Marilyn, Kelly, I have so enjoyed reading your comments. These discussions have also led to some fantastic conversations with my own hubby. We started with the pants movement, moved into some awesome fun speculating what "priestess" would entail and ended up on polygamy. Those two hours were the highlight of my week. It reminded me to chat with my hubby more often. :) Plus, my hubs always brings up things I wouldn't think of on my own. That whole yin to my yang thing--or, in a less fun way of saying it--his brain just works differently than mine.
But I did have a few thoughts I wanted to share here on the blog. First, I'm so glad you responded Marilyn. I really don't think I was taught much in church or seminary while I was growing up about WHY motherhood is so fabulous. I really don't. I was taught lots of good things though. All of my desire to be a mother came from watching my mom (Marilyn--good point that girls watch their moms a lot) and being part of a really fun family. I didn't really understand that there was doctrine about motherhood or womanhood. I just knew that it was what I wanted to do.
I think I would have enjoyed learning more about it, but I have always been predisposed to think about gender more than other people. I do have a master's degree in masculinity studies, so that probably says something about my general interest in the topic of gender. Even if I was more interested in it than the average girl, I probably wasn't ready to receive the information and make it a part of myself.
On the first Sunday of January I taught the Relief Society lesson and I talked about grace. (This ties back eventually--hang with.) I used Brad Wilcox's talk from the New Era called "His Grace is Sufficient" and then challenged the sisters to go home and read and study Elder Bednar's talk "The Atonement and the Journey of Mortality." Yesterday I asked the RS sisters to share any thoughts they had about the talk. Two sisters said that after they finished reading the talk they felt humbled. They said they thought they understood grace but after reading Elder Bednar's talk they realized they didn't understand grace at all and felt a desire to dig deeper into the topic and into the gospel in general.
I thought of Marilyn's blog post. Maybe things hit us hard when we are ready to receive them and not any other time. And maybe there are things that stand out to us because of our interests/talents/abilities that might not strike other people with the same power. I know that not everyone would have the same list of talks/articles that were life-changing as my list, but I know that other people study the gospel just as much and far more than I do.
Here's a portion of my list of life-changers: the Bednar talk I listed above about grace. AMAZING.
Elder Eyring's talk "O Remember, Remember" and
Elder Eyring's book To Draw Closer to God.
I bet your list is different.
My point is that after reading what Marilyn had to say and hearing those two sisters make those comments, I felt less . . . upset . . . that I didn't know things sooner than I did. I still want to preach with a voice of thunder to the YW about these things, and be an example of motherhood and womanhood, but the Holy Ghost has to teach these things and the girls have to be receptive to the message. My own daughters though--I will make sure I teach these things whenever an opportune moment arises.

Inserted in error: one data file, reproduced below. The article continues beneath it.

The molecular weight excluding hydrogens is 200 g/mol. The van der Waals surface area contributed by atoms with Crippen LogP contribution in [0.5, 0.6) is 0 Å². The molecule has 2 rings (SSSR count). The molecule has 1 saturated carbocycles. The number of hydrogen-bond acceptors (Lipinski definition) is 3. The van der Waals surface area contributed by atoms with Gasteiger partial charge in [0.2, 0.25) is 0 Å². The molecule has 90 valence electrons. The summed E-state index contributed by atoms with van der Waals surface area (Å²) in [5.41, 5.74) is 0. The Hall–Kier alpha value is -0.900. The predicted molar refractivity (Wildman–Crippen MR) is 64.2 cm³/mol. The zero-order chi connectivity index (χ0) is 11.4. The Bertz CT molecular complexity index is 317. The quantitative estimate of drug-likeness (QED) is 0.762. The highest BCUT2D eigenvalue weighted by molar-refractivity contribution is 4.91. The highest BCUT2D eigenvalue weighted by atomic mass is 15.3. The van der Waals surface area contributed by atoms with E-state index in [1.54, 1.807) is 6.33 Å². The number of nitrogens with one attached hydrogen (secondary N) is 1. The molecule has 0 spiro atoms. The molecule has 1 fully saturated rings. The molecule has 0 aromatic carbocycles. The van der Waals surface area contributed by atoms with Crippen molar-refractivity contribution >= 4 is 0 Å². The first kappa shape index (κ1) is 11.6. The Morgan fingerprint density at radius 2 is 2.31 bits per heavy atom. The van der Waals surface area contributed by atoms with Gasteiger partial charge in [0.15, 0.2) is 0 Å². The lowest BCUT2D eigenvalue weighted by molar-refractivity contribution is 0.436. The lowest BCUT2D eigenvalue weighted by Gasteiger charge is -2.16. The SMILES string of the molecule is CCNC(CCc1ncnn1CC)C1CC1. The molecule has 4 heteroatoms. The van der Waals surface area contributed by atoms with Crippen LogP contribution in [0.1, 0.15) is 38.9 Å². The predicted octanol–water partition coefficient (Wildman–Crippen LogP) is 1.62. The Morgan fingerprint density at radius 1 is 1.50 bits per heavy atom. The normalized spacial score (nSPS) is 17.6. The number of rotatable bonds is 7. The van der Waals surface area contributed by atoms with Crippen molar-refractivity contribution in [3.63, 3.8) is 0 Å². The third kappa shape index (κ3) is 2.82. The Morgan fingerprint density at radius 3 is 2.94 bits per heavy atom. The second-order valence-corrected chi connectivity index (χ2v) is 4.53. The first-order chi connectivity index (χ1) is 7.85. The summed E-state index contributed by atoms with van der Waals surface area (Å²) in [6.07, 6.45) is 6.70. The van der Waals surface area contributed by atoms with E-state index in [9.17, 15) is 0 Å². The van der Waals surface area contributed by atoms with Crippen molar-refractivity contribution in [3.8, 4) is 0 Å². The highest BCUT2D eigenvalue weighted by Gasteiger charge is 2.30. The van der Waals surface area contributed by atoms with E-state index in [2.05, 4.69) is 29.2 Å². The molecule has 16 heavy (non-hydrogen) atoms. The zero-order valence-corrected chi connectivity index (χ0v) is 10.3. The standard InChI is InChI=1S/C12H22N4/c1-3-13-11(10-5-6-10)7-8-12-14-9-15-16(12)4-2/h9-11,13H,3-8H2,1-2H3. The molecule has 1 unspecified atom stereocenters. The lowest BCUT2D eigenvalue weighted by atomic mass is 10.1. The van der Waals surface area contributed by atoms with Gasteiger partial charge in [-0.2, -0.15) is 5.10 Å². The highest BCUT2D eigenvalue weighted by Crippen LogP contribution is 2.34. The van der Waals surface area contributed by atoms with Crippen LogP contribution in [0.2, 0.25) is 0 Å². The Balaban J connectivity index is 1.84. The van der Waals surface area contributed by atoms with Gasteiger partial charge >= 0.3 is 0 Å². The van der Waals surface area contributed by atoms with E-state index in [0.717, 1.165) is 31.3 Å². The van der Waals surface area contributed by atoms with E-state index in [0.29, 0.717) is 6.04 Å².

On a different note (and I realize this post is already too long), I really appreciated your idea Kelly of having the YW integrated more into adult woman responsibilities. When I was called as RS president I read in the handbook that one of a RS presidents responsibilities was to build strong ties between the YW and the RS sisters. The YW president graciously allowed the RS to take over 6 YW activities during the year. Last year we met with the girls three times in May and the RS sisters taught the YW how to sew sanitary napkins which were then donated to an organization that sent them to Africa. We have 11 sewing machines set up in the cultural hall with a RS sister sitting by each one to guide the girls as they sewed. We did that the last two nights. The first night I talked about the blessings of living in the United States and how much we should love our sisters around the world and then we taught the girls how to cut out the fabric. It was a huge success. We assigned one RS sister to each girl to take them little reminders about the activity and offer rides and help with the sewing. We had two girls attend who hadn't attended in years. It was awesome.
Then in October we met with the girls three weeks in a row to teach cooking. We put the girls in groups of about 5 and sent the groups to different homes in the ward where they participated in cooking a meal. The first week we taught a basic red sauce (that you could turn in spagetti sauce or pizza sauce, etc) and then gave the girls a handful of recipes that they could make once they knew how to make red sauce. The second night we taught them a basic white sauce (roux) with all the recipes they could make using the white sauce (like cheese sauce and alfredo sauce and sausage gravy and biscuits). The third week we met together in the gym and had a big taste-testing session where everyone (all the YW and RS sisters) brought something they were good at making and everyone tasted everyone's food and chatted. It was a great success.
This coming May we are going to focus on education. I really think this has been helpful in getting the YW and RS sisters to know each other better. The girls were very responsive and the turn-out was great.
If any of you have any other great idea of things you wish the RS would do with the YW--let me know! I'm the one who spearheads these things and I'm not always sure how I can best support the YW program.
You gals are awesome. Thanks for "talking" with me about this stuff!